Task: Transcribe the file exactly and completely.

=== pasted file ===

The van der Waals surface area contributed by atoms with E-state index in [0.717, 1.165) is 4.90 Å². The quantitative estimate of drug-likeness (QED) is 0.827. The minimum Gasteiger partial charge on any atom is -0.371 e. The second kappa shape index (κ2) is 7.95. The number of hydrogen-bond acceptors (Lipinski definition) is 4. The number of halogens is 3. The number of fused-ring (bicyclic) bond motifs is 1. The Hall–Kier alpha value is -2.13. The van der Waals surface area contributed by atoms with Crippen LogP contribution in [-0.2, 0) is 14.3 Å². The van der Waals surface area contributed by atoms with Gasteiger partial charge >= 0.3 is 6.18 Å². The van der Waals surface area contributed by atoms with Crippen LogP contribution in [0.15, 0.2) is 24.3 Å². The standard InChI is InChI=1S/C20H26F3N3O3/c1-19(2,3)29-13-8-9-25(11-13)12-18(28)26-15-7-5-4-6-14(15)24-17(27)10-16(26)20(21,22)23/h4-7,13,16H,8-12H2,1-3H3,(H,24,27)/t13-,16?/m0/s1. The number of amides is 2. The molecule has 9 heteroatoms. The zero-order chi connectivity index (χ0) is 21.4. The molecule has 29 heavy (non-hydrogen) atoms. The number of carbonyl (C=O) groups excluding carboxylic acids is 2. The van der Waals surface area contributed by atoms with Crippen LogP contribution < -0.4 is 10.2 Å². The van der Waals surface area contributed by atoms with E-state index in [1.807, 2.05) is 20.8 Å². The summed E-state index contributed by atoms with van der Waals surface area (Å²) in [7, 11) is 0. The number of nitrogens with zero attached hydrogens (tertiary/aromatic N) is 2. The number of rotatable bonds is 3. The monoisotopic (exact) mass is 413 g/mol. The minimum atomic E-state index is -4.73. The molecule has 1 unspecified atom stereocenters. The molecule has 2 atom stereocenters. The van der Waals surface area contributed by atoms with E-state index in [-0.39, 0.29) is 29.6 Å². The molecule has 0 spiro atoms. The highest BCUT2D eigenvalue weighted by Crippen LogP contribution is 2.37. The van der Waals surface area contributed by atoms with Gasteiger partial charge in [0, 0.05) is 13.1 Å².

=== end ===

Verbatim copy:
The van der Waals surface area contributed by atoms with E-state index in [0.717, 1.165) is 4.90 Å². The quantitative estimate of drug-likeness (QED) is 0.827. The minimum Gasteiger partial charge on any atom is -0.371 e. The second kappa shape index (κ2) is 7.95. The number of hydrogen-bond acceptors (Lipinski definition) is 4. The number of halogens is 3. The number of fused-ring (bicyclic) bond motifs is 1. The Hall–Kier alpha value is -2.13. The van der Waals surface area contributed by atoms with Crippen LogP contribution in [-0.2, 0) is 14.3 Å². The van der Waals surface area contributed by atoms with Gasteiger partial charge >= 0.3 is 6.18 Å². The van der Waals surface area contributed by atoms with Crippen LogP contribution in [0.15, 0.2) is 24.3 Å². The standard InChI is InChI=1S/C20H26F3N3O3/c1-19(2,3)29-13-8-9-25(11-13)12-18(28)26-15-7-5-4-6-14(15)24-17(27)10-16(26)20(21,22)23/h4-7,13,16H,8-12H2,1-3H3,(H,24,27)/t13-,16?/m0/s1. The number of amides is 2. The molecule has 9 heteroatoms. The zero-order chi connectivity index (χ0) is 21.4. The molecule has 29 heavy (non-hydrogen) atoms. The number of carbonyl (C=O) groups excluding carboxylic acids is 2. The van der Waals surface area contributed by atoms with Crippen LogP contribution < -0.4 is 10.2 Å². The van der Waals surface area contributed by atoms with E-state index in [1.807, 2.05) is 20.8 Å². The summed E-state index contributed by atoms with van der Waals surface area (Å²) in [7, 11) is 0. The number of nitrogens with zero attached hydrogens (tertiary/aromatic N) is 2. The number of rotatable bonds is 3. The monoisotopic (exact) mass is 413 g/mol. The minimum atomic E-state index is -4.73. The molecule has 1 unspecified atom stereocenters. The molecule has 2 atom stereocenters. The van der Waals surface area contributed by atoms with E-state index in [-0.39, 0.29) is 29.6 Å². The molecule has 0 spiro atoms. The highest BCUT2D eigenvalue weighted by Crippen LogP contribution is 2.37. The van der Waals surface area contributed by atoms with Gasteiger partial charge in [0, 0.05) is 13.1 Å².